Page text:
The frenzy to rename bases and tear down bronzes of Confederate Generals supposedly will rid us of our racist legacy. But it will never succeed unless the greatest monument of all, The United States Senate, is thrown on the trash heap too.
As we’ll see again in next week’s impeachment folly, there is no check or balance on the executive. This quaint 18th century notion that appealing to the integrity of a jury of Senators will somehow render a just decision has no basis in modern reality. The jurors in the upcoming Senate trial are nothing more than partisan self-preservationists whose allegiances go to the highest bidder.
The Senate was devised to be the saucer that cooled the scorching tea in the House of Representative’s cup. Instead, it’s been the deep freeze storage that has cracked and shattered the entire porcelain tea service.
Lovers of the Constitution, i.e. beltway insiders, extoll its beauty. Like the drop dead gorgeous Electoral College. By granting electors based on Senate representation, it gives equal footing to all states and disenfranchises millions. A small state like Wyoming (population 500,000) will receive two electors as will a large state like California (population 40,000,000). This gimmick was devised to empower Southern states so they’d join the fight against Mother Britain and stay in the union.
Then there’s the pulchritude of the 14th and 15th Amendments. With a wink, nod and all is forgiven to the Confederacy, as soon the amendments passed the Senate masterminded Jim Crow laws to neuter them. As further insurance they created the absurd filibuster rule that has enshrined the role of special interests over the will of the people ever since. All this to placate southerners. Why?
When we watch clips of the Civil Rights demonstrations in the 1950’s and 60’s there is always an expression of insane viciousness on the faces of the whites taunting blacks and protestors. This is not the contretemps of a neighbor’s tree shedding leaves in the yard. Or the tenants in 3B playing their music too loud. There’s a bloodthirstiness to these demonically possessed that is horrifying. And then the imagery just stops.
Was the Civil Rights Act so effective it wiped out racism in the South? Or did the media just stop covering the veiny neck visuals. What became of the children and grandchildren of these livid whites? Emotional traits running this deeply don’t just dissipate from a culture.
The descendants of those with the Mad Magazine contorted faces eschewed physical violence for the most part. It just wasn’t marketable. In its place they substituted the smiling faces that provided a more appealing cover for the economic and social oppression they levied on non-whites. And they joined the Republican Party. The fate of the Constitution now lies in their hands.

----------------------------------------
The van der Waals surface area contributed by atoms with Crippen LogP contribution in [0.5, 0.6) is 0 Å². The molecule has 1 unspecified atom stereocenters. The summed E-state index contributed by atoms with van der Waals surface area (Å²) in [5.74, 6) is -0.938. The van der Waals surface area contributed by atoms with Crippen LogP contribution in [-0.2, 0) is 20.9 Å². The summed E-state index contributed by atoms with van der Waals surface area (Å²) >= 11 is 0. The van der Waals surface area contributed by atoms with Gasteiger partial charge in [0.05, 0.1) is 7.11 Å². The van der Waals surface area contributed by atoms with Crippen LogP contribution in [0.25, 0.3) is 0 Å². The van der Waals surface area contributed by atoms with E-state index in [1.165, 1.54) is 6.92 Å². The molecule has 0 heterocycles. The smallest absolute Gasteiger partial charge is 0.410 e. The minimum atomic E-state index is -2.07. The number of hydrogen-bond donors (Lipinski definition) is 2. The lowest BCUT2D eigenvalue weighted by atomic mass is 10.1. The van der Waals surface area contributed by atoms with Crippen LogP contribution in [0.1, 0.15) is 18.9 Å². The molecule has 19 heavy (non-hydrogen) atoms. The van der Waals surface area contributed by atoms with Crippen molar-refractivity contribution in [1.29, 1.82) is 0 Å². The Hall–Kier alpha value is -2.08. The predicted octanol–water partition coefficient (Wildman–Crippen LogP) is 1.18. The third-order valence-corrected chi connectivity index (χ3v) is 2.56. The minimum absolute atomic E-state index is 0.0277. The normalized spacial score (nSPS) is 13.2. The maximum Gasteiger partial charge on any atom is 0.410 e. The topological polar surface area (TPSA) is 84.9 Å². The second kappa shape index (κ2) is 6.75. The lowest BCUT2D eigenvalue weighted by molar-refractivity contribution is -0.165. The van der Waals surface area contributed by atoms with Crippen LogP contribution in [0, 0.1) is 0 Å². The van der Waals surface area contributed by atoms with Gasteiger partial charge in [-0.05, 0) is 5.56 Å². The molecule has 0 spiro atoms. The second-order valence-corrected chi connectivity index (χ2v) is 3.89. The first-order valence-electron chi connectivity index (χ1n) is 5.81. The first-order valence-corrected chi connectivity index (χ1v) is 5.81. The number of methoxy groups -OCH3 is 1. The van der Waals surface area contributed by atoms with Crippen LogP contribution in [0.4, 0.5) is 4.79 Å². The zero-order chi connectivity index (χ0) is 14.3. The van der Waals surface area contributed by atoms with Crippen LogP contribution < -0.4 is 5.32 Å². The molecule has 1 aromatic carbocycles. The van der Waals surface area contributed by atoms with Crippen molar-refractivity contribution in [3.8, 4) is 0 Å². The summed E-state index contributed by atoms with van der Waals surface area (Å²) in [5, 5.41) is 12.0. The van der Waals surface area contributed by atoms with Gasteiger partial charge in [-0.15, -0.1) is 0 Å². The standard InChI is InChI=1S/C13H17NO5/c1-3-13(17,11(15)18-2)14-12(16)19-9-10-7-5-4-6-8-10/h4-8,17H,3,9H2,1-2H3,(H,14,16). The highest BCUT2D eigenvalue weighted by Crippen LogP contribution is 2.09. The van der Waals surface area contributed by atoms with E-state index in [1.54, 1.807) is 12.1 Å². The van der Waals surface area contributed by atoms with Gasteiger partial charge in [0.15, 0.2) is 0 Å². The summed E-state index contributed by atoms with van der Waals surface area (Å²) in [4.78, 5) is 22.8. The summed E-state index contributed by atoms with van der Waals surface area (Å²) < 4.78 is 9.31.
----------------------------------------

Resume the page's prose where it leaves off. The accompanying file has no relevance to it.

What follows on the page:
All the South has ever contributed to the national experience is racial hatred, gin blossoms and a rigged College Football Bowl system. There is Tennessee Williams, of course, but that is not nearly enough to offset the other three,
It’s time for states in New England, the Mid-Atlantic, the Great Lakes, and the Pacific Regions to secede from the Union and merge with Canada. Leave the inbred wingnuts of Dixie and the Fruitless Plains to perfect their barbecue sauces, gun worship and schizoid conspiracy theories.
To foster unity amongst the peoples of this new republic I’m proposing a national sport called Hockbasey. It will combine the rules and, presumably, playing surfaces of Hockey and Baseball. Still thinking it through. The design and production of reinforced sticks that can double as bats has begun. Saskatoon Sluggers are scheduled to roll off production lines starting in early 2022.
250 years of pandering to beady-eyed ignorance is quite enough. It’s time to give our neighbors to the north and their resentment of the French a chance.
In my late teens my Granddad came up with a new nickname for me. He started to call me Senator. I’d like to think it was a tribute to my sense of fairness and the practical approach I used to accomplish things.
In retrospect, it was probably because he recognized a conniving opportunist whose fragile ego needed the constant reinforcement of hollow mass approval. The one thing missing in my life has been the lack of bidders to sell out to, high or low.
Alas, the highest rank I’ve ever risen to is the Royal Order of the DQELC (Drag Queen with an Extremely Limited Celebrity). But life isn’t over yet.
Feinstein is 87 and can’t hang on too much longer..
The best time for cheapest hotel rates and airfares is after an international catastrophe. Unless it’s a worldwide pandemic banning travel.
After 9/11 I booked a couple of trips. One was to Vienna in January knowing it would be snowy and cold. So is Dr. Zhivago. It was idyllic: warm soups, soft cheeses, no tourists.